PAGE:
Do this and then fall down. Scare her that she hit you and tell her in your most dramatic voice that if she even so much as sneezes in your direction you will go to the police, media and daddy about her intentionally running you over and trying to kill you.

#10 ChunkyChook

Posted 30 January 2013 - 06:47 PM

I would keep my keys in my hand when getting out of the car and have a quick stretch and key her car as she drove past.

But I'm a b**ch.



#11 KT1978

Posted 30 January 2013 - 06:48 PM

I thought that too.  ph34r.gif

#12 Juki

Posted 30 January 2013 - 07:07 PM

Film her and then apply for an AVO. Also start keeping a diary of her disgusting behaviour.

#13 Feral-as-Meggs

Posted 30 January 2013 - 08:17 PM

Go back to the police, and ask to speak to someone senior if you don't get anywhere.   There are offences other than actually hitting you.  See links for NSW - other states will have equivalents.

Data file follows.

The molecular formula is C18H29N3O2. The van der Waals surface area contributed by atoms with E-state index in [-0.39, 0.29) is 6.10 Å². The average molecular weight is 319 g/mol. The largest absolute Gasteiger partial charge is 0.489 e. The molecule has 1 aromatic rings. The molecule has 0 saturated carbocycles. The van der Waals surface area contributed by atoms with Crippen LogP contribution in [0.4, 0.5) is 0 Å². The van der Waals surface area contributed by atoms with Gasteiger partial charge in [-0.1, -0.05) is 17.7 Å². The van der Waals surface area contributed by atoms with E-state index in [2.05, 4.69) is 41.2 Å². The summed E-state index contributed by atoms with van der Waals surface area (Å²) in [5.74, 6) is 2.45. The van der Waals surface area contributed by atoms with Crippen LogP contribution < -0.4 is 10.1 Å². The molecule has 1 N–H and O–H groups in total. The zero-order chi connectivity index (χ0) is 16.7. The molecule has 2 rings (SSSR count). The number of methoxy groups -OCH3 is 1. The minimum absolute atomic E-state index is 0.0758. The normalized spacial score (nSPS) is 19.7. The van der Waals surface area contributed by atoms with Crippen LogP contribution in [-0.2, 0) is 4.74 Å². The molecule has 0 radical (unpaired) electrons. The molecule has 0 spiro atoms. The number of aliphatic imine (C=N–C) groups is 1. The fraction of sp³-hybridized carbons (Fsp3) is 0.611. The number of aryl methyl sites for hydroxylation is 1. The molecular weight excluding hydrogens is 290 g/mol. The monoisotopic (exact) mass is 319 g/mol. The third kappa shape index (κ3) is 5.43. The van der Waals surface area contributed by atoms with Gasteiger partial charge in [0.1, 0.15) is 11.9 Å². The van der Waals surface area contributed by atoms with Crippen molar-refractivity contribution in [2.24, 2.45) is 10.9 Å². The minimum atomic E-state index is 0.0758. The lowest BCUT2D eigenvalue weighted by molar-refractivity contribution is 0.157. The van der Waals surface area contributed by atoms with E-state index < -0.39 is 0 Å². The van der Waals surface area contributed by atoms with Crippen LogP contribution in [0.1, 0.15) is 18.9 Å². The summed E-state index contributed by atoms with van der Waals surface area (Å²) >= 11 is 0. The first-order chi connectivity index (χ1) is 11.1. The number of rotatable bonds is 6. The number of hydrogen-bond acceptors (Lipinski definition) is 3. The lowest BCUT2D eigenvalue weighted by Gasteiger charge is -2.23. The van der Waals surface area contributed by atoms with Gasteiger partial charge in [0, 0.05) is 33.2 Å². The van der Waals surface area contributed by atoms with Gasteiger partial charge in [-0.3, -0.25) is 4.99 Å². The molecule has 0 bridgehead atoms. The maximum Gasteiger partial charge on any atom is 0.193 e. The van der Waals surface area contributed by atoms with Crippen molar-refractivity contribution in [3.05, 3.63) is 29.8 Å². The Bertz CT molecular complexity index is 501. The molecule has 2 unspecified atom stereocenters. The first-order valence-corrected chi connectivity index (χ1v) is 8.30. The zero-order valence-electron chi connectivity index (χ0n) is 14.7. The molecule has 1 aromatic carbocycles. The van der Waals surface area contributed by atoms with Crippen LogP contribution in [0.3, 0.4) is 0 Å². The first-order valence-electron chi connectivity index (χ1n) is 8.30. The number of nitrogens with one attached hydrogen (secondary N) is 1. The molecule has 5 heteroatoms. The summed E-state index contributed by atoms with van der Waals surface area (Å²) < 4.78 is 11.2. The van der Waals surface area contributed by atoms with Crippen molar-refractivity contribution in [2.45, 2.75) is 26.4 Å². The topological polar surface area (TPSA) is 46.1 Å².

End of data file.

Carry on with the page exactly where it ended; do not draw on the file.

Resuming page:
Predatory driving

http://www.austlii.edu.au/au/legis/nsw/con...90082/s51a.html

Menacing driving

http://www.austlii.edu.au/au/legis/nsw/con...999412/s43.html

#14 Frockme

Posted 30 January 2013 - 08:47 PM

Install hidden cameras in your garden that show your drive and the street in front, ie places she's intimidating you.

#15 twinboys

Posted 30 January 2013 - 08:53 PM

Put some big boulders/rocks at the start of your driveway on the nature strip and hope she does some serious damage to her car if she hits them.
This would hopefully keep her away from you when you are in the driveway.

#16 **pk**

Posted 30 January 2013 - 08:53 PM

Sounds like she lives for drama. Take the high road and ignore her - if she's used to being the centre of the world - it will infuriate her more. Keep your kids close until it blows over though.

#17 **pk**

Posted 30 January 2013 - 08:59 PM

And/Or send her a registered post letter telling her her behaviour is on record with the police and on your phone/camera (include some kind of report if you can make one with the authorities) so if she actually makes contact with any member of your family it will be considered malicious and she will subject to the appropriate charges.

#18 babybeli

Posted 30 January 2013 - 09:03 PM

Contact the community justice centre and organise some mediation to sort through your issues

#19 SylviaPlath

Posted 30 January 2013 - 09:05 PM

If you just want her to stop, then filming her very obviously should work. Unless she is REALLY crazy.